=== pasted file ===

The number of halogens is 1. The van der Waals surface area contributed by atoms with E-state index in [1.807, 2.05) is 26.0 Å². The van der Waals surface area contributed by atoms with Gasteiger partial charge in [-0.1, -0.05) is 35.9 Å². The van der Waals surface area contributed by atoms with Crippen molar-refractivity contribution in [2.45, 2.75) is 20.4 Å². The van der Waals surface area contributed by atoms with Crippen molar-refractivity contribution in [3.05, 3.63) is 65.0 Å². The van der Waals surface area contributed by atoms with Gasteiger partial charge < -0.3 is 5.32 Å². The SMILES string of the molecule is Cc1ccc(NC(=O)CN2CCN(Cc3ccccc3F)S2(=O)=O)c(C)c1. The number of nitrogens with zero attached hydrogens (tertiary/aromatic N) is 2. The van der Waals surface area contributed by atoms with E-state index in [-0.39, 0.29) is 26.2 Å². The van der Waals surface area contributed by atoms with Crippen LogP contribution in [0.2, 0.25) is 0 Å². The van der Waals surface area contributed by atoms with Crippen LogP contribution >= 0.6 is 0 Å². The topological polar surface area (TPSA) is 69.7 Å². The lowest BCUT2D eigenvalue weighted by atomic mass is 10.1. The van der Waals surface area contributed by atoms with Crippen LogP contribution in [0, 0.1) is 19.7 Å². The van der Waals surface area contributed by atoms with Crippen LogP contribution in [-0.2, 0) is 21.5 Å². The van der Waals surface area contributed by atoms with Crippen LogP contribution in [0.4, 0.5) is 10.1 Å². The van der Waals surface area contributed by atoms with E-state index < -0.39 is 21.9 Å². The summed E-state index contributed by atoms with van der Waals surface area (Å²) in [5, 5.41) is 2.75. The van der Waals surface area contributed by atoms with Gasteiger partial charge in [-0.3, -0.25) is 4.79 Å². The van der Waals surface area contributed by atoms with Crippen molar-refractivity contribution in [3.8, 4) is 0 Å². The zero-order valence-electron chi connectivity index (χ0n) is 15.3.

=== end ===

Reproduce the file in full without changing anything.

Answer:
The number of halogens is 1. The van der Waals surface area contributed by atoms with E-state index in [1.807, 2.05) is 26.0 Å². The van der Waals surface area contributed by atoms with Gasteiger partial charge in [-0.1, -0.05) is 35.9 Å². The van der Waals surface area contributed by atoms with Crippen molar-refractivity contribution in [2.45, 2.75) is 20.4 Å². The van der Waals surface area contributed by atoms with Crippen molar-refractivity contribution in [3.05, 3.63) is 65.0 Å². The van der Waals surface area contributed by atoms with Gasteiger partial charge < -0.3 is 5.32 Å². The SMILES string of the molecule is Cc1ccc(NC(=O)CN2CCN(Cc3ccccc3F)S2(=O)=O)c(C)c1. The number of nitrogens with zero attached hydrogens (tertiary/aromatic N) is 2. The van der Waals surface area contributed by atoms with E-state index in [-0.39, 0.29) is 26.2 Å². The van der Waals surface area contributed by atoms with Crippen LogP contribution in [0.2, 0.25) is 0 Å². The van der Waals surface area contributed by atoms with Crippen LogP contribution >= 0.6 is 0 Å². The topological polar surface area (TPSA) is 69.7 Å². The lowest BCUT2D eigenvalue weighted by atomic mass is 10.1. The van der Waals surface area contributed by atoms with Crippen LogP contribution in [0, 0.1) is 19.7 Å². The van der Waals surface area contributed by atoms with Crippen LogP contribution in [-0.2, 0) is 21.5 Å². The van der Waals surface area contributed by atoms with Crippen LogP contribution in [0.4, 0.5) is 10.1 Å². The van der Waals surface area contributed by atoms with E-state index < -0.39 is 21.9 Å². The summed E-state index contributed by atoms with van der Waals surface area (Å²) in [5, 5.41) is 2.75. The van der Waals surface area contributed by atoms with Gasteiger partial charge in [-0.3, -0.25) is 4.79 Å². The van der Waals surface area contributed by atoms with Crippen molar-refractivity contribution in [3.8, 4) is 0 Å². The zero-order valence-electron chi connectivity index (χ0n) is 15.3.